document.write('<script type="text/javascript" src="/psu/js/combined.js?v=1.0.0"></script>');
document.write('<script type="text/javascript" src="/psu/js/behavior.js?v=1.0.5"></script>');
document.write('<link rel="stylesheet" type="text/css" href="/psu/style.css?v=1.0.5"/>');

But wait…

This gave me a file with all of my script/link tags and their appropriate versions. However…I couldn’t simply replace all those script/link tags with a script tag that pointed at load.js because load.js itself would be cached by users’ browsers. So this got past the Luminis caching, but not our end users. So I came up with this:

Final Solution: pre_load.js

So…I wanted to cache all my sub-files and prevent load.js from caching so that I could version my scripts easily without bouncing the portal. The solution? Yet another file! I called it pre_load.js and it looks something like this:

document.write('<script type="text/javascript" src="/psu/js/load.js?nocache=' + (new Date()).getTime() + '"></script>');

A simple document.write of a script tag with an appended variable based on time in order to prevent caching on the browser side. Yup…load.js is never cached, but it is a small price to pay.

Now my header in the regularLayout template in nested_tables.xsl looks like this:

<head .......>
   <title>.........</title>
   <script type="text/javascript" src="/psu/js/pre_load.js"></script>
</head>

How it works

  1. Luminis happily caches the pre_load.js script tag in the nested_tables.xsl.
  2. The JavaScript within pre_load.js writes another script tag to the document at render time. That script’s URL is a call to load.js along with a variable that changes each page load thus preventing load.js from being cached.
  3. load.js then document.writes the appropriately versioned script/link tags into the document.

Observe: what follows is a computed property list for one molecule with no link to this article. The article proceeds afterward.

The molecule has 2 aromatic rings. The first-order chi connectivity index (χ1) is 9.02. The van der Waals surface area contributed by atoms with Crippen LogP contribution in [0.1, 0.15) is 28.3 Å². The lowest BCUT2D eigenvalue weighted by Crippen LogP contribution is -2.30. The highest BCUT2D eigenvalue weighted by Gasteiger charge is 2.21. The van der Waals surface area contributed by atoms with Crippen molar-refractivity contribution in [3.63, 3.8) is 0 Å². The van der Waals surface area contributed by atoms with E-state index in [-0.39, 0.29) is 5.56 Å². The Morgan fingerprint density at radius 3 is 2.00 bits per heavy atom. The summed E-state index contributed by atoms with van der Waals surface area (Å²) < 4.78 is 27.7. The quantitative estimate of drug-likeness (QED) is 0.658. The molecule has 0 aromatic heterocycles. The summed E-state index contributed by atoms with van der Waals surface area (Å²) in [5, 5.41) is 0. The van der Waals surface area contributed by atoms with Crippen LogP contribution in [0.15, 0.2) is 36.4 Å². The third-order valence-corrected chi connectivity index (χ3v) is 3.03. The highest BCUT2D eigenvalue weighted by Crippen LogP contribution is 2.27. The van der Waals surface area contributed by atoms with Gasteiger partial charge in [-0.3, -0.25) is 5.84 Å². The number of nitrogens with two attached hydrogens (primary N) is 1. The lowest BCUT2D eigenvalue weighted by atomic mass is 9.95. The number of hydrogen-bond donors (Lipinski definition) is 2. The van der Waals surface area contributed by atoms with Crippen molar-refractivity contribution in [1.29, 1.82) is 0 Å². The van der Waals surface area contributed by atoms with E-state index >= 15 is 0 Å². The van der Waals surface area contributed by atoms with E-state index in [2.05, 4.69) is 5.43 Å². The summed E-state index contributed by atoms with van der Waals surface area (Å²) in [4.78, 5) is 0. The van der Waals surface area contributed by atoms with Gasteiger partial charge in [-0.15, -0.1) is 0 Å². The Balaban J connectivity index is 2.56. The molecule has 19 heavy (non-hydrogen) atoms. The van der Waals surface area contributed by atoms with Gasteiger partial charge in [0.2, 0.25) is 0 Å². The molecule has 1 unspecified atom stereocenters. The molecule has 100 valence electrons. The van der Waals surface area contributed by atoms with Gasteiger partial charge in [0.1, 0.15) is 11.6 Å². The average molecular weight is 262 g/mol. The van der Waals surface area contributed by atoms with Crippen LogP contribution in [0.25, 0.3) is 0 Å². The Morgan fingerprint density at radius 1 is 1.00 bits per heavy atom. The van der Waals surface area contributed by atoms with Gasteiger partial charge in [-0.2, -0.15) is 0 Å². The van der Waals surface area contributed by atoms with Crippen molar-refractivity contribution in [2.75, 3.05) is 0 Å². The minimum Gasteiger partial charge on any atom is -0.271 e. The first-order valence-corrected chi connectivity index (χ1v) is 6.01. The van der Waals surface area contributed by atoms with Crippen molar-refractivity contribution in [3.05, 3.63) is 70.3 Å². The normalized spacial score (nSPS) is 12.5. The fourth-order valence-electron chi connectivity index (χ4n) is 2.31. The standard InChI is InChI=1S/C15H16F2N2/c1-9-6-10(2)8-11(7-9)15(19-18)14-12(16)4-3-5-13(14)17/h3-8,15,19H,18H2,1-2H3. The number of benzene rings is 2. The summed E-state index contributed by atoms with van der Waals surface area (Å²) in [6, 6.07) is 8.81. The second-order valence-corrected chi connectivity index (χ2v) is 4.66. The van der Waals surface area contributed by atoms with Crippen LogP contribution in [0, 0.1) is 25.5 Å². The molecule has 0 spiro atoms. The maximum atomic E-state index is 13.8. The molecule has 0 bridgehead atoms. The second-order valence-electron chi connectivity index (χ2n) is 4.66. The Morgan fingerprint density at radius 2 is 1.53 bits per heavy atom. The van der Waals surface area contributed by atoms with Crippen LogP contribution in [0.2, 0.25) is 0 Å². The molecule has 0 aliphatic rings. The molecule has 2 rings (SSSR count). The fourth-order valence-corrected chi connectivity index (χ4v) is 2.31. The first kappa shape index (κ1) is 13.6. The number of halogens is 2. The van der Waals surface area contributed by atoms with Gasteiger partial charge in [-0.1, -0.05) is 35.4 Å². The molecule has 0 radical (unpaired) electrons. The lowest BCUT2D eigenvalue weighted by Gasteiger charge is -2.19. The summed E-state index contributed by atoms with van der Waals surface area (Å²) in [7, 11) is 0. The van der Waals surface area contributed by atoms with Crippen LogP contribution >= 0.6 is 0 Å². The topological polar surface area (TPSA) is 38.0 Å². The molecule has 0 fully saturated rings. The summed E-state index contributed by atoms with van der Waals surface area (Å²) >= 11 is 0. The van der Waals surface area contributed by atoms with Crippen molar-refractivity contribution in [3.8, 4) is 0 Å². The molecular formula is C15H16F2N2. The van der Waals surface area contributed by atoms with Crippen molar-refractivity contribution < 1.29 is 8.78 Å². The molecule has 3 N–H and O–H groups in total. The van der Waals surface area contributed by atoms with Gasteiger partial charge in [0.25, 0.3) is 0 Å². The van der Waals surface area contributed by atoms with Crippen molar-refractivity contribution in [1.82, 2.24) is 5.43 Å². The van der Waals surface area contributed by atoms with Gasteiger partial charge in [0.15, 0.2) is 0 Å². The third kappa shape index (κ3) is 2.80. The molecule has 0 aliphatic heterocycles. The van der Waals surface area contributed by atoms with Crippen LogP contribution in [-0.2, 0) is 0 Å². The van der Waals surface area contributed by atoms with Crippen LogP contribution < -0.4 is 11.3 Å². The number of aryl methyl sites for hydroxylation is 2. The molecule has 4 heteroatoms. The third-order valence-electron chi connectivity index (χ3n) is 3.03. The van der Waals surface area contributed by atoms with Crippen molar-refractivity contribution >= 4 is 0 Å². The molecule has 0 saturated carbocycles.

4. The individual script/link tags load the associated JavaScript/CSS files. If the browser has already cached that script/link URL (remember, we change the version numbers when we make changes to the JS or CSS), then the cached file is loaded…otherwise the new version is retrieved from the server.

Summary

The set-up is fairly basic but the results just what we were hoping! And all it took was:

  1. Placing inline JavaScript into a file (combined.js)
  2. Creating load.js to document.write script/link tags
  3. Creating pre_load.js to document.write a script tag that uses a cache-free URL call to load.js

To date, we have not had any reported issues with local or server-side caching of our JS/CSS files using this method! You just need to make sure you remember to version your URLs in load.js!

Faster Page Loads With Image Concatenation

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Introduction

When designing web applications, icons and images are used to enhance the user experience, give visual cues, and simply look sexy. For complex web apps, the quantity and resulting latency of icons and images used can greatly impact page load times…and developers, in most cases, generally try to reduce page load time with a sweet web app rather than increase it.

To reduce latency in my apps, I use Image Concatenation! Coupled with a bit of CSS magic, performance improves and life is great.

Image Concatenation…WTF?

The basic idea is this: Change X number of image downloads to 1 image download by making 1 big image that contains the X images.

As an example, lets say we have these icons:

help settings maximize shade grow close

While those are pretty tiny in size, on page load the user must still deal with downloading 6 individual images. Instead, we can simply concatenate those images using whatever image software that suits your fancy. Like so:

icons

Displaying Concatenated Images

Now that we have our sweet concatenated image we can’t simply drop that image into an image tag and call it good…that’ll display all icons at once. So…how do we display it?

To display the concatenated image, you need to place that image as a background on an appropriately sized DOM element using CSS to adjust the background positioning to make the appropriate image display. Now, when I say a DOM element…it could really be anything as you can plop a background image on any element with CSS pretty easily:

.whatever{
  background: url('/path/to/image.png');
}

Even though you can use any element, only a few make sense. I’ve seen spans and divs used to accomplish this task, but styling those elements to work cross-browser is flaky at best and really churns my stomach. The element that his handled pretty universally is the img tag.